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The psychology of revision: the best tips to help you ace your exams

By Lauren Buck on 09-04-2018

With the vast number of distractions pulling you away from your revision, it is no wonder we struggle to concentrate on studying. Luckily for us, psychologists have been researching proven tips to ensure we get the grades we need. The studies they conducted on learning and memory are still relatively unknown, meaning not everyone is in on these handy revision hacks. Adding in a few techniques to your studying routine will have you on your way to success in no time...

Being aware of what type of learner you are is very important when revising. Do you find yourself reading pages and pages of lecture notes only for nothing to sink in? We all know the struggle is real. There are four types of learner: visual, auditory, reading/writing, and kinaesthetic. Each learning type responds best to different methods of teaching. For example, if you're more of visual learner then it's time to get creative and get all of your coloured pencils and big sheets of paper out. Draw pictures which correlate to the most important aspects from each topic and visualise these images when you go into your exam. It really does work! For auditory learners, it's probably worth recording your lectures so that when the time comes to revise you can listen to them easily.

I'm sure you've heard of the phrase 'practice makes perfect'. A huge mistake that is often made when it comes to revision is the fact that too much time is spent on learning content and not actually putting it into practice. The best way to revise is actually to constantly test yourself. This will not only make you remember more, but will also help you familiarise yourself with the exam situation. Write out lots of exam questions (make them up and use past exam papers) and write out the answers. Keep on doing this and you're sure to pass with flying colours. Speaking of colour, this is also something that can help greatly and has been shown in studies to help students maintain 50-80% more information. If you use a different colour for each topic you revise this can also help you to build an association between the two which significantly improves recall when filling out your exam paper.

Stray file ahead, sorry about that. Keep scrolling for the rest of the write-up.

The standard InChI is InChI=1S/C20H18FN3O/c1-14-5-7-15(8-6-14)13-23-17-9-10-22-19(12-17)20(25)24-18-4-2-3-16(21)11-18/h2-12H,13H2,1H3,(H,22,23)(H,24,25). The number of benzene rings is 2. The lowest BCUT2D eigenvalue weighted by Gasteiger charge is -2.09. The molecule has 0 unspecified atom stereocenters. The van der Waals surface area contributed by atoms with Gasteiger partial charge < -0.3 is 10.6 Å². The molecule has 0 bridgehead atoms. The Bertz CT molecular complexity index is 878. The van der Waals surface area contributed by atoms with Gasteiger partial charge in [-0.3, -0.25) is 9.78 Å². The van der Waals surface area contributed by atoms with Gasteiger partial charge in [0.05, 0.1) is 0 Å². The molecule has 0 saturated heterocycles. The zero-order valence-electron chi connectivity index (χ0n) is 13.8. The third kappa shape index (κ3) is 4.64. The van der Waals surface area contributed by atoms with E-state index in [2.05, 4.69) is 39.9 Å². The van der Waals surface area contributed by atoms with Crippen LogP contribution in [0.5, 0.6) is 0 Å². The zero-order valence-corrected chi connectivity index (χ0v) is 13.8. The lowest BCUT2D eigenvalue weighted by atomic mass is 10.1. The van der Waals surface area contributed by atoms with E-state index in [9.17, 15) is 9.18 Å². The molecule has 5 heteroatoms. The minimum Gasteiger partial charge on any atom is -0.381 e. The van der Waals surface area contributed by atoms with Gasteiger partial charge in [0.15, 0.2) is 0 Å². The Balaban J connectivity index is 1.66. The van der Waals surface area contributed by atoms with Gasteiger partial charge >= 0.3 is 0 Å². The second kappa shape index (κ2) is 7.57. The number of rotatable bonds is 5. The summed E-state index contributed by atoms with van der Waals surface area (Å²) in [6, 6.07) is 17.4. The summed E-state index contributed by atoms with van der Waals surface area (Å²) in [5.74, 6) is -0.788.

If you love listening to music whilst you study, then think about what you're listening to. Listening to the top 40 hits may seem fun, but is this going to aid your studying? In many studies psychologists have actually proven that listening to classical music in fact helps you focus more on your revision notes. The brain cannot fully focus on learning when listening to music with lots of words, so listening to music with no words but with instruments like the piano and violin allows the brain to focus completely. Now for a fun psychology hack: smell. The sense of smell is strongly linked with memory, even more so than any of your other senses. Smells often incite particular memories so how about the next time you revise you douse your revision notes in perfume. Just make sure to wear that same perfume on the day of your exam and you're onto a memory recall winner.

If you take all of these tips on board and put them into practice when you next revise then you are sure to get the results you want and more. Good luck!

Lauren Buck is a Criminology and Psychology graduate, freelance writer, blogger and Etsy store owner. She writes about a variety of topics including student and career advice for Inspiring Interns, which specialises in placing graduates in the best London roles.


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